Despite everything Maria still loved her swaggering and sometimes charming father and found it hard to sort out her own feelings. At fifteen she ran away to King's Cross with an older lover who turned out to be just another pimp. Furious at losing a nice little earner her father involved the police and both he and the other man were jailed for living off Maria's immoral earnings. Only then could Maria escape her traumatic childhood and follow her dream of becoming a mother.
Anthony Comstock was America's first professional censor. From 1873 to 1915, as Secretary of the New York Society for the Suppression of Vice, Comstock led a crusade against lasciviousness, salaciousness, and obscenity that resulted in the confiscation and incineration of more than three million pictures, postcards, and books he judged to be obscene. But as Amy Werbel shows in this rich cultural and social history, Comstock's campaign to rid America of vice in fact led to greater acceptance of the materials he deemed objectionable, offering a revealing tale about the unintended consequences of censorship. In Lust on Trial, Werbel presents a colorful journey through Comstock's career that doubles as a new history of post-Civil War America's risqu visual and sexual culture. Born into a puritanical New England community, Anthony Comstock moved to New York in 1868 armed with his Christian faith and a burning desire to rid the city of vice. Werbel describes how Comstock's raids shaped New York City and American culture through his obsession with the prevention of lust by means of censorship, and how his restrictions provided an impetus for the increased circulation and explicitness of "obscene" materials. By opposing women who preached sexual liberation and empowerment, suppressing contraceptives, and restricting artistic expression, Comstock drew the ire of civil liberties advocates, inspiring more open attitudes toward sexual and creative freedom and more sophisticated legal defenses. Drawing on material culture high and low, including numerous examples of the "obscenities" Comstock seized, Lust on Trial provides fresh insights into Comstock's actions and motivations, the sexual habits of Americans during his era, and the complicated relationship between law and cultural change.
From natural disaster areas to conflict zones, humanitarian workers today find themselves operating in diverse and difficult environments. While humanitarian work has always presented unique ethical challenges, such efforts are now further complicated by the impact of globalization, the escalating refugee crisis, and mounting criticisms of established humanitarian practice. Featuring contributions from humanitarian practitioners, health professionals, and social and political scientists, this book explores the question of ethics in modern humanitarian work, drawing on the lived experience of humanitarian workers themselves. Its essential case studies cover humanitarian work in countries ranging from Haiti and South Sudan to Syria and Iraq, and address issues such as gender based violence, migration, and the growing phenomenon of `volunteer tourism'. Together, these contributions offer new perspectives on humanitarian ethics, as well as insight into how such ethical considerations might inform more effective approaches to humanitarian work.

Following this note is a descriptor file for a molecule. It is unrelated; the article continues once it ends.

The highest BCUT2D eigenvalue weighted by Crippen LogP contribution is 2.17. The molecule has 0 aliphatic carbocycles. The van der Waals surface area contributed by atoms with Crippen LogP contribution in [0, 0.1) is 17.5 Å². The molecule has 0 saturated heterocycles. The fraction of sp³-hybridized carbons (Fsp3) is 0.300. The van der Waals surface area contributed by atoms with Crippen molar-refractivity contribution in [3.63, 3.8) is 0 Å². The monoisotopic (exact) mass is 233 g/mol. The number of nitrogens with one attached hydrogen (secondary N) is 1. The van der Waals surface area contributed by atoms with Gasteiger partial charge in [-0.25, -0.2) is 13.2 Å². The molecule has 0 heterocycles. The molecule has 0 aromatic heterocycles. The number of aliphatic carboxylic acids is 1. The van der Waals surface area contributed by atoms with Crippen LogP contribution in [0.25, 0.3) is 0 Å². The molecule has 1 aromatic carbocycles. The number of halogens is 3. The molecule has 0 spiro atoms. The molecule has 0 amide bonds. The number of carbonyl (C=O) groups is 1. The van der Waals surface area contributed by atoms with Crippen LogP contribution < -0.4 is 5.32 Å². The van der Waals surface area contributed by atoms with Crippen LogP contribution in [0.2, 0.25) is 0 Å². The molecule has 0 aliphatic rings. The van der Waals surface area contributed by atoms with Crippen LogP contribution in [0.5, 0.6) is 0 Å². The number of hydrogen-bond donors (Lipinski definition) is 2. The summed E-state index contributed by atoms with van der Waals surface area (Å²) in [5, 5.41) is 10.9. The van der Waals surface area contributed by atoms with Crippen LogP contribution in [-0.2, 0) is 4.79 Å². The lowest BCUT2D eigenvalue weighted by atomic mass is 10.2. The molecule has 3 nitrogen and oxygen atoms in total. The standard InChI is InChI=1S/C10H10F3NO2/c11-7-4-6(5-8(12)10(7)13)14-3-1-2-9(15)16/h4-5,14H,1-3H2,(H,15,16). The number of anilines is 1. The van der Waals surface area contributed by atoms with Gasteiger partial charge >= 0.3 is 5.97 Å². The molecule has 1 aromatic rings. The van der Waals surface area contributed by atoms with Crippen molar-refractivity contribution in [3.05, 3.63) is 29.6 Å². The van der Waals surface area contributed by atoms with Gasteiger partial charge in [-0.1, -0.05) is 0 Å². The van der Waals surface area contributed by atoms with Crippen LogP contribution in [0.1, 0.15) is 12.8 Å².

Suppose you can stop a trolley from killing five people, but only by turning it onto a side track where it will kill one. May you turn the trolley? What if the only way to rescue the five is to topple a bystander in front of the trolley so that his body stops it but he dies? May you use a device to stop the trolley that will kill a bystander as a side effect? The "trolley problem" challenges us to explain and justify our different intuitive judgments about these and related cases. Frances Kamm's 2013 Tanner Lectures present some of her views on this notorious moral conundrum. After providing a brief history of changing views of what the problem is about and attempts to solve it, she focuses on two prominent issues: Does who turns the trolley and how the harm is shifted affect the moral permissibility of acting? The answers to these questions lead to general proposals about when we may and may not harm some to help others. Three distinguished philosophers - Judith Jarvis Thomson (one of the originators of the trolley problem), Thomas Hurka, and Shelly Kagan - then comment on Kamm's proposals. She responds to each comment at length, providing an exceptionally rich elaboration and defense of her views. This book is invaluable not only to philosophers concerned about the trolley problem, but to anyone worried about how we ought to act when we can lessen harm to some by harming others and how we can reach a decision about the question.